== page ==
Establishing Boundaries with Toxic People

0 comments Posted on December 1, 2019

by Gary Thomas

When Jesus talked about pearls, most of us today probably think of a string of pearls. In Jesus’ day, a string of pearls was exceedingly rare. Pearls were way beyond the budget of all but the wealthiest, and a string of pearls would be reserved for royalty. They were so valuable that even one could be worth everything else you own.

What happens when you throw something that valuable to a pig? The beast tries to eat it. The hard pearl won’t break down when he chews it, however, so he will spit it out and charge you in anger. He’d rather have pig slop than the treasure you gave him.

That doesn’t mean the pearl isn’t valuable; it just means the pig is stupid. And you’re wasting your time giving a valuable gift to a toxic person.

When dealing with the type of toxic person Jesus likened to a pig, you’ll want to play a particular kind of self-defense—guarding your own heart against bitterness and resentment. For me, my best defense in that regard has been twofold: praying for the toxic person and refusing to engage them further. I’m talking to God more and to the toxic person less.

Praying for the welfare of those who oppose us is what Jesus calls us to do: “Bless those who curse you, pray for those who mistreat you” (Luke 6:28). Far better than seeing a toxic person defeated, humiliated, and dismantled is to see them transformed into a loving servant of Christ.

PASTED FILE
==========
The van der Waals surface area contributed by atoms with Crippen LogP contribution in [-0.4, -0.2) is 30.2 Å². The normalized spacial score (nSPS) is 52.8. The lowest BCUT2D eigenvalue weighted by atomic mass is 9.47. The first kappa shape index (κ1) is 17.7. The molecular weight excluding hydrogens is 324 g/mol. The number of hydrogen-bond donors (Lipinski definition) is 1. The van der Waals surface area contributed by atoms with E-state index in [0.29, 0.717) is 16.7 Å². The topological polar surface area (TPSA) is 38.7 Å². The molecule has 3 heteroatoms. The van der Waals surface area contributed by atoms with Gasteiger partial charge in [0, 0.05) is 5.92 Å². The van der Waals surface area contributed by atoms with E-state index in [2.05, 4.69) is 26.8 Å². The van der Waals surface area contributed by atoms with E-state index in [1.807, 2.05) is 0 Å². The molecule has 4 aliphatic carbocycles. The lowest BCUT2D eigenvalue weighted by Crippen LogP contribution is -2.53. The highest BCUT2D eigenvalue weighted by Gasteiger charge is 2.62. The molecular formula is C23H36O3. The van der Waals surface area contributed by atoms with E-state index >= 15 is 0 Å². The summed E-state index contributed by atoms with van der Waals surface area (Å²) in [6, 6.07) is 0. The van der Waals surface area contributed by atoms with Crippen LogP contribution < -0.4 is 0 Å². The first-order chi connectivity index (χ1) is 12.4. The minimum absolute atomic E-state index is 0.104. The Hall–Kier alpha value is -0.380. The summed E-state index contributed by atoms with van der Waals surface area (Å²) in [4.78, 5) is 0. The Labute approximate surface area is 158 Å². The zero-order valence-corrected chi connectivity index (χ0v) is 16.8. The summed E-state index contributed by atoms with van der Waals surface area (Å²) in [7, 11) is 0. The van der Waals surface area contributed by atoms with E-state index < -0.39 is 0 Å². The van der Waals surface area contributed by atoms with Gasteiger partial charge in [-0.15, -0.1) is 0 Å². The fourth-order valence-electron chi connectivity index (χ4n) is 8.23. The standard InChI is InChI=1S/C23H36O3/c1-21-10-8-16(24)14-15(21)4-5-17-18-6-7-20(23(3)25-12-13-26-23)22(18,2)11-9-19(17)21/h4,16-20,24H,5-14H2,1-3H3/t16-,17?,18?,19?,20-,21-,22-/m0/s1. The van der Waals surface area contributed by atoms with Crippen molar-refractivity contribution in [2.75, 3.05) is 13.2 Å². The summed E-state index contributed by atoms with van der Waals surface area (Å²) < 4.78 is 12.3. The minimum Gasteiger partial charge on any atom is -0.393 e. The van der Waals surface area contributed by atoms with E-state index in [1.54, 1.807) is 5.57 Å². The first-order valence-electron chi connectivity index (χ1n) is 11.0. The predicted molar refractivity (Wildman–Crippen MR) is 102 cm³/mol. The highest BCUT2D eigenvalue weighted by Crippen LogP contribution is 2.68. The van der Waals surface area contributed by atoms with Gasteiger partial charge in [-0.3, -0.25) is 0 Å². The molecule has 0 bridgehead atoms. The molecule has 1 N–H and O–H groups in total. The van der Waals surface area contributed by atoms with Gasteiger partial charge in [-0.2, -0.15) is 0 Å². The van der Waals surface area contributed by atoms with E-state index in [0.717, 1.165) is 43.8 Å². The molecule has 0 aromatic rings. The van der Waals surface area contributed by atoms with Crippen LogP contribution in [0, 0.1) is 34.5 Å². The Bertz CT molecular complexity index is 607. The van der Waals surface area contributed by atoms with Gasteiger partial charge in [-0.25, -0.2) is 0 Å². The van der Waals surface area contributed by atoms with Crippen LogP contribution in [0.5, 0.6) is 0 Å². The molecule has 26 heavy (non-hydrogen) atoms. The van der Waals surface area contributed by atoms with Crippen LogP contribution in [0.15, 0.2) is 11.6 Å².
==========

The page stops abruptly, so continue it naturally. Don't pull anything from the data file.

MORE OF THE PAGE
What I have also learned to do, however, is to not engage them. Here’s what you need to know about the psychology and spirituality of toxic people: they like conflict. It feeds them. And they have a voracious appetite for it. Toxic people feed off increasing conflict, causing more trouble, and attacking more victims. They get a taste and become more rabid. They live for division in the same way a true believer delights in peace.

Engaging them only riles them up and puts their focus on you. What I’ve found is that when you stop playing along, when you’re willing to walk away, they have to find another victim. They can’t stop being toxic, so they’ll find someone else to engage. I guarantee you that if you’re being assaulted by a toxic person, you are not the first or only victim. There are probably dozens. One woman whom I had to block on Twitter bragged on Facebook about how many ministries and “well-known” Christians had blocked her. It was a point of pride for her.

It may sound selfish to suggest that you should let them go attack someone else, but the fact that they are attacking others isn’t your fault. You’re not forcing them to attack, and it’s not like they’ll stop attacking others if they can also attack you. It doesn’t work that way. You may merely serve as their dessert.

The more you understand the psychological makeup and spiritual bent of a toxic person, the quicker you’ll be to disengage and, by your silence, let them move on to someone else. Just like Jesus did and tells us to do, learn how to play defense and walk away.

Taken from When to Walk Away by Gary Thomas. Copyright © 2019 by Gary Thomas. Used by permission of Zondervan.

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